The University of Oregon is asking an appeals court to dismiss a doctoral student’s claim of discrimination and retaliation — and conservative icon Phyllis Schlafly’s Eagle Forum is asking to enter the case on the university’s side. …

My understanding of this case is that a former UO student has won her argument to the appeals court that she should be able use federal prohibitions against gender discrimination in arguing that UO didn’t ensure she got proper dissertation supervision. UO’s lawyers now have to accept that she can argue discrimination, but of course will want to argue that there was none. Ms Schlafly’s group wants to argue that the law against gender discrimination is unconstitutional and take it to the supreme court. I’m no lawyer, but it sounds like a bad combination of interests.

With independence comes responsibility

4/8/2012: We’ve written a lot about SB242, Pernsteiner’s watered down version of Lariviere’s New Partnership which got through the legislature last summer. One important consequence was that it required/allowed OUS and therefore UO to stop getting legal services through the state DOJ, and instead allowed them to contract with outside law firms. Diane Dietz of the RG explores the consequences, with a case involving a PhD student suing UO over gender discrimination:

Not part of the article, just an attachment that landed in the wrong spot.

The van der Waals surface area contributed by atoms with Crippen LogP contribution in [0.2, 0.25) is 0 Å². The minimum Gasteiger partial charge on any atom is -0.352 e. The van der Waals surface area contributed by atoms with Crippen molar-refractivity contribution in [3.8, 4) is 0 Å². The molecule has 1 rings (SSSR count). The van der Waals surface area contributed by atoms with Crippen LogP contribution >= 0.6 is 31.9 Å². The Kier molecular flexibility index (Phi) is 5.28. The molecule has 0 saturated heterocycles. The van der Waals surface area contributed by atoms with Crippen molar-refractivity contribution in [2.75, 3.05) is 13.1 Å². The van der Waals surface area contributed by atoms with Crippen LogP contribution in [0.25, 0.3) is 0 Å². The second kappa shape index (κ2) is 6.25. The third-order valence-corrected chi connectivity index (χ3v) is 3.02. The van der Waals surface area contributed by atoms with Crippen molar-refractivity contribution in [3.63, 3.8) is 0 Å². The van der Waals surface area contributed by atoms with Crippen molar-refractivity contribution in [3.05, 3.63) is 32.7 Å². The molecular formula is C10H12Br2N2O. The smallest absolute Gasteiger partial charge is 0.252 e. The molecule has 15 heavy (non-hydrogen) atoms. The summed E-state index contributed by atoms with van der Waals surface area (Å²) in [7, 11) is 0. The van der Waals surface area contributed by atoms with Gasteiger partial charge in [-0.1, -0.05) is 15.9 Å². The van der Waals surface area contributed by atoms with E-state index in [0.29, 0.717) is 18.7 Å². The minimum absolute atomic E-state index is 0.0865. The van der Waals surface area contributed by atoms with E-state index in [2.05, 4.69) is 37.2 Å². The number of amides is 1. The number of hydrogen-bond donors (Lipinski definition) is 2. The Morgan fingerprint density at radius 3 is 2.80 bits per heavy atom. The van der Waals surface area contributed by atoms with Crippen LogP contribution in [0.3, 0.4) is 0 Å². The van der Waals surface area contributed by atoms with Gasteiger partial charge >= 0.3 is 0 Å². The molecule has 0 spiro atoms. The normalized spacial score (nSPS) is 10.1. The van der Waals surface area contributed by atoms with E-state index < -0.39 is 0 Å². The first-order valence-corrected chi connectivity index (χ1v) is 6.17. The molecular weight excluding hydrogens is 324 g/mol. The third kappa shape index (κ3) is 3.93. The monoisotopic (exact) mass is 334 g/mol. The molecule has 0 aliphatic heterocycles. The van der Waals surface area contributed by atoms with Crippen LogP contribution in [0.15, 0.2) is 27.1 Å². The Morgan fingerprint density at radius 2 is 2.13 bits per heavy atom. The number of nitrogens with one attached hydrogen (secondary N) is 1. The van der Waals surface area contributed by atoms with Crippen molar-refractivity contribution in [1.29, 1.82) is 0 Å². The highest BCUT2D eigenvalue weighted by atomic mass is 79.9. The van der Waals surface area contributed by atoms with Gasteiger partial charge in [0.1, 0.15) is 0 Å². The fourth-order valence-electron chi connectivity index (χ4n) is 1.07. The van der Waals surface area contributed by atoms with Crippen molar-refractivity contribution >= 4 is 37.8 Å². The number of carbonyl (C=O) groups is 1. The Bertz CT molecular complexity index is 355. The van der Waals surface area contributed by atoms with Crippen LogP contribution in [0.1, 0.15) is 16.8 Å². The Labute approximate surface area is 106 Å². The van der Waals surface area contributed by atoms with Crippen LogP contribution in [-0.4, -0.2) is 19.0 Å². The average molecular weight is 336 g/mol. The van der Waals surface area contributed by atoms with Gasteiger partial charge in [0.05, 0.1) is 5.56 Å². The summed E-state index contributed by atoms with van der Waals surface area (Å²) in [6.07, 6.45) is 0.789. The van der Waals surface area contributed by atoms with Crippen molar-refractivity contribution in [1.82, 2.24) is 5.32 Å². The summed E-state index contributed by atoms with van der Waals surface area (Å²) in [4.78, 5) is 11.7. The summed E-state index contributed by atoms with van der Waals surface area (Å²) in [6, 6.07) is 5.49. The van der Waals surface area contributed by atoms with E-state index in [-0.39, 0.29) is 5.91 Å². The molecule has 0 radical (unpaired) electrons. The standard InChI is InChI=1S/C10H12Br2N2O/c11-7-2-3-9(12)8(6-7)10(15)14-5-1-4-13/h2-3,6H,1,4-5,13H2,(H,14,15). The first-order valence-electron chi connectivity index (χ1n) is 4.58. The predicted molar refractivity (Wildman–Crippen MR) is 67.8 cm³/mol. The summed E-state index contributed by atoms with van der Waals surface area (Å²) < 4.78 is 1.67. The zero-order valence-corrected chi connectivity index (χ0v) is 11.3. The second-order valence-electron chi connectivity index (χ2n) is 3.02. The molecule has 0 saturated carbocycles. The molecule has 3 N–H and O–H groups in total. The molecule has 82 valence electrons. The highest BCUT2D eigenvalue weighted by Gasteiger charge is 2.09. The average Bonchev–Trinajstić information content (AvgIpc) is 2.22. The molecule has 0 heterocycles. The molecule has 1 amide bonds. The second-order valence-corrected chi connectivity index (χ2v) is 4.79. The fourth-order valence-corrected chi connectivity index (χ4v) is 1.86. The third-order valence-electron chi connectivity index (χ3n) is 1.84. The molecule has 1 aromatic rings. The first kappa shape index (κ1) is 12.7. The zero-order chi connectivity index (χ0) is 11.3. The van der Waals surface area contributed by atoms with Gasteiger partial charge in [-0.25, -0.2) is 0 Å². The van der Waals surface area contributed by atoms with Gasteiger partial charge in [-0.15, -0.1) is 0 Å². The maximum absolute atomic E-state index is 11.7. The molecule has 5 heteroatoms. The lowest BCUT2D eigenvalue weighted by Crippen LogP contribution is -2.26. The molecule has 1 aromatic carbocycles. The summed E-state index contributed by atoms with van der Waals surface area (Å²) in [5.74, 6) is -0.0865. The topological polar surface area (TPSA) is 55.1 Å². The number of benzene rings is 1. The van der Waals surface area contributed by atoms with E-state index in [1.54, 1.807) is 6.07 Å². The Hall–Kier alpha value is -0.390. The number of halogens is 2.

Earlier in the case, Force said that he and an Oregon Department of Justice attorney, who represented the UO, had agreed on mediation. “The 9th Circuit mediator had already purchased her plane tickets. We were about four days away when the university pulled out,” he said.

In June 2011, the Oregon Legislature passed a measure that allows universities to do their own legal work, instead of using the state Department of Justice, so UO lawyers took over Emeldi’s case and opted against mediation.

“This is the first time a Title IX retaliation claim by a student has been allowed,” Force said. “It now sets a precedent for the 9th Circuit. “Students who feel they’ve been retaliated against for complaining about gender disparity can sue.” The 9th Circuit panel concluded that Emeldi presented enough evidence that retaliation was possible and that a jury should hear the evidence and decide.

The DOJ was known for its willingness to settle most UO lawsuits with claims less than $500K out of court. It seems like Randy Geller is going to try being tougher. While the DOJ handled this appeal for UO, (court ruling here) it seems certain UO will now have to hire competent outside lawyers if the full circuit court upholds this decision and it goes to trial. Many firms are offering their services, including ones associated with Frohnmayer and Grier. And if I’m correct in thinking that SB242 also removed us from the state insurance pool, UO could be on the hook for quite a bit, however this plays out.

Aside from these issues, this case seems likely to be an important one in terms of the obligations of departments and graduate advisors to their students. See this earlier InsideHigherEd story for more.

Update: Our source in the GC’s office says UO has hired Bruce Campbell of Miller Nash. Thanks.